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Shade Effects in Ponderosa Pine

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Experiments in progress since 1929 have shown that ponderosa pine does not develop normally in the Southwest if overhead cover intercepts as much as half of the insolation. Side shade improves the form and is on the whole beneficial if the tree receives full sunlight from above during most of the day. Sapling and pole stands, even under dense stocking, need the side shade of larger trees in order to develop a form suitable for saw timber.

Document Type: Journal Article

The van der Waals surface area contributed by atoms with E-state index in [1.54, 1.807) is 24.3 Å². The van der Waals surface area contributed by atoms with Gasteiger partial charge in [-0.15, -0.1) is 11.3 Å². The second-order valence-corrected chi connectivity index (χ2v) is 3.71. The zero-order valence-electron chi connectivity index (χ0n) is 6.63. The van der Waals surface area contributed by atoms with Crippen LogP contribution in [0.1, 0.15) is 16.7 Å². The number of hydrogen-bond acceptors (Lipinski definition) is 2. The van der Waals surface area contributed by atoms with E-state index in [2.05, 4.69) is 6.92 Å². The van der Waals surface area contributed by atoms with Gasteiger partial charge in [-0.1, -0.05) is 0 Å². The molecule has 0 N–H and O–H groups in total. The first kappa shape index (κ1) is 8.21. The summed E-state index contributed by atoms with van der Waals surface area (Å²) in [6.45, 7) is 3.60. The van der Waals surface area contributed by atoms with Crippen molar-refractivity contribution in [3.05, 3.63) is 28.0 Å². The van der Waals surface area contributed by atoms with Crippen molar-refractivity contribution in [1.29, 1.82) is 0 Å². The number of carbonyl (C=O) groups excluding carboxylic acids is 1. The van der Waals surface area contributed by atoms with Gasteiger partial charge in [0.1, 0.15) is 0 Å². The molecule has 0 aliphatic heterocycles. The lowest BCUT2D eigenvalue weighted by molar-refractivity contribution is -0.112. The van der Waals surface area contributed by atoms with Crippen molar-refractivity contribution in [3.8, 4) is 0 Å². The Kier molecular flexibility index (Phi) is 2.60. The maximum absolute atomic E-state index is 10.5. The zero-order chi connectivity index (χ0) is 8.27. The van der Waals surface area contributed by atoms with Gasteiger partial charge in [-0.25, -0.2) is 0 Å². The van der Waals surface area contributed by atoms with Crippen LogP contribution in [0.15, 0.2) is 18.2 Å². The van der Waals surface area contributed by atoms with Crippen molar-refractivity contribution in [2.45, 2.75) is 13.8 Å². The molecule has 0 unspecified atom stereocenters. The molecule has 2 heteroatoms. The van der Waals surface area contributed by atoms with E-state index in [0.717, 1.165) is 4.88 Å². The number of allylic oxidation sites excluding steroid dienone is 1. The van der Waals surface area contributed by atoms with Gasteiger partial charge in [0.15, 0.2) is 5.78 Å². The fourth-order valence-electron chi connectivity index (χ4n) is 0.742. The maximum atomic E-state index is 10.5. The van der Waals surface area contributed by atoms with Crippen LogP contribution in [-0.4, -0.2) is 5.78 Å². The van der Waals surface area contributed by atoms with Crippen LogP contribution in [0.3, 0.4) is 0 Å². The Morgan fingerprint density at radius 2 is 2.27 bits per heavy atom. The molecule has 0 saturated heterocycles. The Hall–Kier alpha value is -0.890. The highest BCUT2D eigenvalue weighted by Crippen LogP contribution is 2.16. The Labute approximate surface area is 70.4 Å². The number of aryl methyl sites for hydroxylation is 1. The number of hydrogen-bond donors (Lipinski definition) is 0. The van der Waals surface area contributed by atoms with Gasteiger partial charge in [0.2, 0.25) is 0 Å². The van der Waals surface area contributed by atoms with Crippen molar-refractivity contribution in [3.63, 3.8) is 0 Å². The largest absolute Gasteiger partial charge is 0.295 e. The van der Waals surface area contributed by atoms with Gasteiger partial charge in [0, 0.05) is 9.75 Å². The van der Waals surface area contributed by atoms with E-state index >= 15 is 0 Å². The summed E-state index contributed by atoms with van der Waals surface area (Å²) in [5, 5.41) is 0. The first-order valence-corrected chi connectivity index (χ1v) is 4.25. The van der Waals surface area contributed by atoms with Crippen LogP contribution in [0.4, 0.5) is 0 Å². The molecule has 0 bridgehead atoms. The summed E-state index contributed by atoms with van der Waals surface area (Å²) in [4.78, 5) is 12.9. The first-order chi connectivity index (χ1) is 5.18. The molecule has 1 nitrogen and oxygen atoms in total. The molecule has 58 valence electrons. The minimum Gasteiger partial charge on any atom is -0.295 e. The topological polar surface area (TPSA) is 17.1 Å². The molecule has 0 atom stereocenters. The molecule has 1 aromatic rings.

Affiliations: Southwestern Forest and Range Experiment Station

Publication date: October 1, 1940

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  • The Journal of Forestry is the most widely circulated scholarly forestry journal in the world. In print since 1902, the Journal has received several national awards for excellence. The mission of the Journal of Forestry is to advance the profession of forestry by keeping forest management professionals informed about significant developments and ideas in the many facets of forestry: economics, education and communication, entomology and pathology, fire, forest ecology, geospatial technologies, history, international forestry, measurements, policy, recreation, silviculture, social sciences, soils and hydrology, urban and community forestry, utilization and engineering, and wildlife management. The Journal is published bimonthly: January, March, May, July, September, and November.
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